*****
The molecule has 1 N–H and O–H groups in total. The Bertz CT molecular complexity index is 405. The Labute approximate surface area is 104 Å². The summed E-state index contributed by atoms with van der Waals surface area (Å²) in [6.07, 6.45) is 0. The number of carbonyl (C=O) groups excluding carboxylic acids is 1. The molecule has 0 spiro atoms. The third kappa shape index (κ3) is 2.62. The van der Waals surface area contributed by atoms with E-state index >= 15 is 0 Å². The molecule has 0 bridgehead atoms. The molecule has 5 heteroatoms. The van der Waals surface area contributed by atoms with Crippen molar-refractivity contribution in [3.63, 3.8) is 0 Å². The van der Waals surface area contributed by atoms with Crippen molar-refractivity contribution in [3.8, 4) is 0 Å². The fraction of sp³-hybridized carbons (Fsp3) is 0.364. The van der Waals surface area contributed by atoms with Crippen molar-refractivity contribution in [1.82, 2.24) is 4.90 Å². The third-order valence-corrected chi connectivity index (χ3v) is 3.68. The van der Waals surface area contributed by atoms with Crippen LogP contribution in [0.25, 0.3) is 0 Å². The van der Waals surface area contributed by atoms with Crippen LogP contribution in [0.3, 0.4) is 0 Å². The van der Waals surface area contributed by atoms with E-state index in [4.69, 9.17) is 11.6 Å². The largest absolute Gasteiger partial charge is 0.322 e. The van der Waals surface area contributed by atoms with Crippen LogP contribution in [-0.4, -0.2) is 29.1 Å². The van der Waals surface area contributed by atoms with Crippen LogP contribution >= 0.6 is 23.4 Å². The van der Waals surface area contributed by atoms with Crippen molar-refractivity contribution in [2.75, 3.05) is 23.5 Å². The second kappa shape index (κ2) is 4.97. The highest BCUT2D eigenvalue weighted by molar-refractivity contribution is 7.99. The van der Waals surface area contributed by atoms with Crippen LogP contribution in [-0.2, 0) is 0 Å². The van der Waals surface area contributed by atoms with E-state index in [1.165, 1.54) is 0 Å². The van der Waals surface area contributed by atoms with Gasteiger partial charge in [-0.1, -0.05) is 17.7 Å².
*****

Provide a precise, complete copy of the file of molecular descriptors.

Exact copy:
The molecule has 1 N–H and O–H groups in total. The Bertz CT molecular complexity index is 405. The Labute approximate surface area is 104 Å². The summed E-state index contributed by atoms with van der Waals surface area (Å²) in [6.07, 6.45) is 0. The number of carbonyl (C=O) groups excluding carboxylic acids is 1. The molecule has 0 spiro atoms. The third kappa shape index (κ3) is 2.62. The van der Waals surface area contributed by atoms with E-state index >= 15 is 0 Å². The molecule has 0 bridgehead atoms. The molecule has 5 heteroatoms. The van der Waals surface area contributed by atoms with Crippen molar-refractivity contribution in [3.63, 3.8) is 0 Å². The van der Waals surface area contributed by atoms with Crippen molar-refractivity contribution in [3.8, 4) is 0 Å². The fraction of sp³-hybridized carbons (Fsp3) is 0.364. The van der Waals surface area contributed by atoms with Crippen molar-refractivity contribution in [1.82, 2.24) is 4.90 Å². The third-order valence-corrected chi connectivity index (χ3v) is 3.68. The van der Waals surface area contributed by atoms with Crippen LogP contribution in [0.25, 0.3) is 0 Å². The van der Waals surface area contributed by atoms with Crippen LogP contribution in [0.3, 0.4) is 0 Å². The van der Waals surface area contributed by atoms with E-state index in [4.69, 9.17) is 11.6 Å². The largest absolute Gasteiger partial charge is 0.322 e. The van der Waals surface area contributed by atoms with Crippen LogP contribution in [-0.4, -0.2) is 29.1 Å². The van der Waals surface area contributed by atoms with Crippen LogP contribution >= 0.6 is 23.4 Å². The van der Waals surface area contributed by atoms with Crippen molar-refractivity contribution in [2.75, 3.05) is 23.5 Å². The second kappa shape index (κ2) is 4.97. The highest BCUT2D eigenvalue weighted by molar-refractivity contribution is 7.99. The van der Waals surface area contributed by atoms with Crippen LogP contribution in [-0.2, 0) is 0 Å². The van der Waals surface area contributed by atoms with E-state index in [1.165, 1.54) is 0 Å². The van der Waals surface area contributed by atoms with Gasteiger partial charge in [-0.1, -0.05) is 17.7 Å².